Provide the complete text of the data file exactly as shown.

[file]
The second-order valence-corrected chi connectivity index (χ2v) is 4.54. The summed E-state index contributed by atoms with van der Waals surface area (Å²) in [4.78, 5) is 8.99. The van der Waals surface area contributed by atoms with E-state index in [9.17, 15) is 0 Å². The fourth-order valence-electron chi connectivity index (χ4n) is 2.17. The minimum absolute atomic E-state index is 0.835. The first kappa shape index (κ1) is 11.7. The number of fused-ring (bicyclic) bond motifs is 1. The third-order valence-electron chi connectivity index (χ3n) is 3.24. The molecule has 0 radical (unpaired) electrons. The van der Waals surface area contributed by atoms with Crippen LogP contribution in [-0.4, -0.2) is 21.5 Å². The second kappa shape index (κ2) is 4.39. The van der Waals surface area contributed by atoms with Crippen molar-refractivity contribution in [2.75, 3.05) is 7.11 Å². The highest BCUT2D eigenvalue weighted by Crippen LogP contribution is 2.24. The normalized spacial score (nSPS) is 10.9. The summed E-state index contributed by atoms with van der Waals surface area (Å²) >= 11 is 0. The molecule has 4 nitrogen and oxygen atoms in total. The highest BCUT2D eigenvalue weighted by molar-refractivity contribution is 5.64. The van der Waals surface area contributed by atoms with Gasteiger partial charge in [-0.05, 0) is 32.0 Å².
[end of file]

The second-order valence-corrected chi connectivity index (χ2v) is 4.54. The summed E-state index contributed by atoms with van der Waals surface area (Å²) in [4.78, 5) is 8.99. The van der Waals surface area contributed by atoms with E-state index in [9.17, 15) is 0 Å². The fourth-order valence-electron chi connectivity index (χ4n) is 2.17. The minimum absolute atomic E-state index is 0.835. The first kappa shape index (κ1) is 11.7. The number of fused-ring (bicyclic) bond motifs is 1. The third-order valence-electron chi connectivity index (χ3n) is 3.24. The molecule has 0 radical (unpaired) electrons. The van der Waals surface area contributed by atoms with Crippen LogP contribution in [-0.4, -0.2) is 21.5 Å². The second kappa shape index (κ2) is 4.39. The van der Waals surface area contributed by atoms with Crippen molar-refractivity contribution in [2.75, 3.05) is 7.11 Å². The highest BCUT2D eigenvalue weighted by Crippen LogP contribution is 2.24. The normalized spacial score (nSPS) is 10.9. The summed E-state index contributed by atoms with van der Waals surface area (Å²) >= 11 is 0. The molecule has 4 nitrogen and oxygen atoms in total. The highest BCUT2D eigenvalue weighted by molar-refractivity contribution is 5.64. The van der Waals surface area contributed by atoms with Gasteiger partial charge in [-0.05, 0) is 32.0 Å².